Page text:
Ashkelon – A beautiful city
The garden city of Ashkelon is situated on Israel’s southern coast and is considered the capital of the Ashkelon district. It features recreation and tourism centers and is in constant development. The city has 138,300 residents and the municipal area includes some 55,000 dunams – making it one of Israel's largest cities. Ashkelon boasts a national park that hugs the coastline, expansive parks, modern construction, outstanding beaches and a high quality of life. All of this, coupled with an advanced education system from preschool to academic education, a medical center, and recreational and leisure centers for children, youth and adults, combine to create a city of extraordinary advantages for its residents. The city’s location between the sea and the desert assure a comfortable climate all year round.
Ashkelon is one of the world’s oldest cities and it is steeped in history. At its center are rare ancient sites, alongside green agricultural areas that stretch out towards the horizon. During the past decade alone Ashkelon has absorbed more than 40,000 new residents, some of whom include immigrants and young families, who were captivated by the charms of the city’s quality of life. Thousands of apartments have been built in spacious residential neighborhoods, new parks and schools have opened, and the local industrial park has hired a great many new employees.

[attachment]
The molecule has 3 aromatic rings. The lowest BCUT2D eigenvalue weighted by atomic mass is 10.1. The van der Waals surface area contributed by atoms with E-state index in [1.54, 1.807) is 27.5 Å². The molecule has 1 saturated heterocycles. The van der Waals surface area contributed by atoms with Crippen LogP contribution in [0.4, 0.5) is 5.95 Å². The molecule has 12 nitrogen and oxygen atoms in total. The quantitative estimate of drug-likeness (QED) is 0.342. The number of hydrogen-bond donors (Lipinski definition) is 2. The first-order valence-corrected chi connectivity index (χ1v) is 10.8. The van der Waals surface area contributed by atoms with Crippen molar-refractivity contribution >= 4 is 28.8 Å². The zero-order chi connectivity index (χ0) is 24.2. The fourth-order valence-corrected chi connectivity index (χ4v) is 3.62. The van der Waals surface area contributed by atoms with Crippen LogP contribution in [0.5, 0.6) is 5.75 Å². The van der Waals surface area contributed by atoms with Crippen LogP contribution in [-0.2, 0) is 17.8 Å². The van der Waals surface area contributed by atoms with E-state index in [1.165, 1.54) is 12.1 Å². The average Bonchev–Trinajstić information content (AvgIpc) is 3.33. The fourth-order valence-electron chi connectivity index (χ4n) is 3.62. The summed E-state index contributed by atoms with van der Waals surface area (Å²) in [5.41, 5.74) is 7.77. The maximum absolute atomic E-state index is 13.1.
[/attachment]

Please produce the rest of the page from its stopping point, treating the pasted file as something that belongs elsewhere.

In Ashkelon there are over 27,000 pupils from preschool to grade 12; there are another 5,500 students attending Ashkelon College. In order to realize its educational vision the city has developed a unique educational program that is already adapted to the year 2016. Ashkelon’s school system champions quality and excellence while emphasizing values as a key aspect of the city’s education.
In addition, a high-tech park covering an area of around 800 dunams is planned for the north of the city (in the advance stages of the Urban Building Plan). Ashkelon is currently experiencing a construction boom, of new residential buildings in the north and center, both high-rise and low-rise construction.